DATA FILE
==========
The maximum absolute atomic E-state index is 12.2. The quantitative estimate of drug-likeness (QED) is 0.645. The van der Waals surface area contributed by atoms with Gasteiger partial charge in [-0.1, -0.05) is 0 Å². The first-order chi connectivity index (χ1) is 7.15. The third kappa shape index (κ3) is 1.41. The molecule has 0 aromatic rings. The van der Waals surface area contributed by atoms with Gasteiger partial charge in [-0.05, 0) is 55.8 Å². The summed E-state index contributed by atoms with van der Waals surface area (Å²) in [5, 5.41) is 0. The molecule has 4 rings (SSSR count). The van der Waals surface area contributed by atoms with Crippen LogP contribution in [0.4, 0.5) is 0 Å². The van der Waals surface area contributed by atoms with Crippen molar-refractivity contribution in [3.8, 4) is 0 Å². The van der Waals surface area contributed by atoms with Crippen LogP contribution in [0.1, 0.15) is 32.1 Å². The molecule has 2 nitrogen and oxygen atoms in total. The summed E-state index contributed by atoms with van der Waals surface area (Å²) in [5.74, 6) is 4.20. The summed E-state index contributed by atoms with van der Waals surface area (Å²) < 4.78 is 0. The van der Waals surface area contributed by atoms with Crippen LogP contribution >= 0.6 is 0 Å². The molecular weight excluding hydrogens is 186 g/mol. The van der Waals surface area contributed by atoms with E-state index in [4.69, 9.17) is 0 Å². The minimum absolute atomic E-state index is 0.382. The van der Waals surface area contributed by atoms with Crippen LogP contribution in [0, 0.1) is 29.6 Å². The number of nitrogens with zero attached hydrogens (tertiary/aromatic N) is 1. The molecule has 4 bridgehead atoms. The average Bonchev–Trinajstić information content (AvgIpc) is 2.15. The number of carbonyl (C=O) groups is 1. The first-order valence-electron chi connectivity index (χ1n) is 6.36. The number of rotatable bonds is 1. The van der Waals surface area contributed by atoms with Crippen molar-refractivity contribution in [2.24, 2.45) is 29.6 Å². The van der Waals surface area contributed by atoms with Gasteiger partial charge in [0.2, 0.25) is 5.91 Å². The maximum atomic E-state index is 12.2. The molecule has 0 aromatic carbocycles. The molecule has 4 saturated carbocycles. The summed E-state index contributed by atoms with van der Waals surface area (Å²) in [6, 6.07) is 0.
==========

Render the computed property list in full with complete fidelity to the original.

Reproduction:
The maximum absolute atomic E-state index is 12.2. The quantitative estimate of drug-likeness (QED) is 0.645. The van der Waals surface area contributed by atoms with Gasteiger partial charge in [-0.1, -0.05) is 0 Å². The first-order chi connectivity index (χ1) is 7.15. The third kappa shape index (κ3) is 1.41. The molecule has 0 aromatic rings. The van der Waals surface area contributed by atoms with Gasteiger partial charge in [-0.05, 0) is 55.8 Å². The summed E-state index contributed by atoms with van der Waals surface area (Å²) in [5, 5.41) is 0. The molecule has 4 rings (SSSR count). The van der Waals surface area contributed by atoms with Crippen LogP contribution in [0.4, 0.5) is 0 Å². The van der Waals surface area contributed by atoms with Crippen molar-refractivity contribution in [3.8, 4) is 0 Å². The van der Waals surface area contributed by atoms with Crippen LogP contribution in [0.1, 0.15) is 32.1 Å². The molecule has 2 nitrogen and oxygen atoms in total. The summed E-state index contributed by atoms with van der Waals surface area (Å²) in [5.74, 6) is 4.20. The summed E-state index contributed by atoms with van der Waals surface area (Å²) < 4.78 is 0. The van der Waals surface area contributed by atoms with Crippen LogP contribution >= 0.6 is 0 Å². The molecular weight excluding hydrogens is 186 g/mol. The van der Waals surface area contributed by atoms with E-state index in [4.69, 9.17) is 0 Å². The minimum absolute atomic E-state index is 0.382. The van der Waals surface area contributed by atoms with Crippen LogP contribution in [0, 0.1) is 29.6 Å². The number of nitrogens with zero attached hydrogens (tertiary/aromatic N) is 1. The molecule has 4 bridgehead atoms. The average Bonchev–Trinajstić information content (AvgIpc) is 2.15. The number of carbonyl (C=O) groups is 1. The first-order valence-electron chi connectivity index (χ1n) is 6.36. The number of rotatable bonds is 1. The van der Waals surface area contributed by atoms with Crippen molar-refractivity contribution in [2.24, 2.45) is 29.6 Å². The van der Waals surface area contributed by atoms with Gasteiger partial charge in [0.2, 0.25) is 5.91 Å². The maximum atomic E-state index is 12.2. The molecule has 0 aromatic carbocycles. The molecule has 4 saturated carbocycles. The summed E-state index contributed by atoms with van der Waals surface area (Å²) in [6, 6.07) is 0.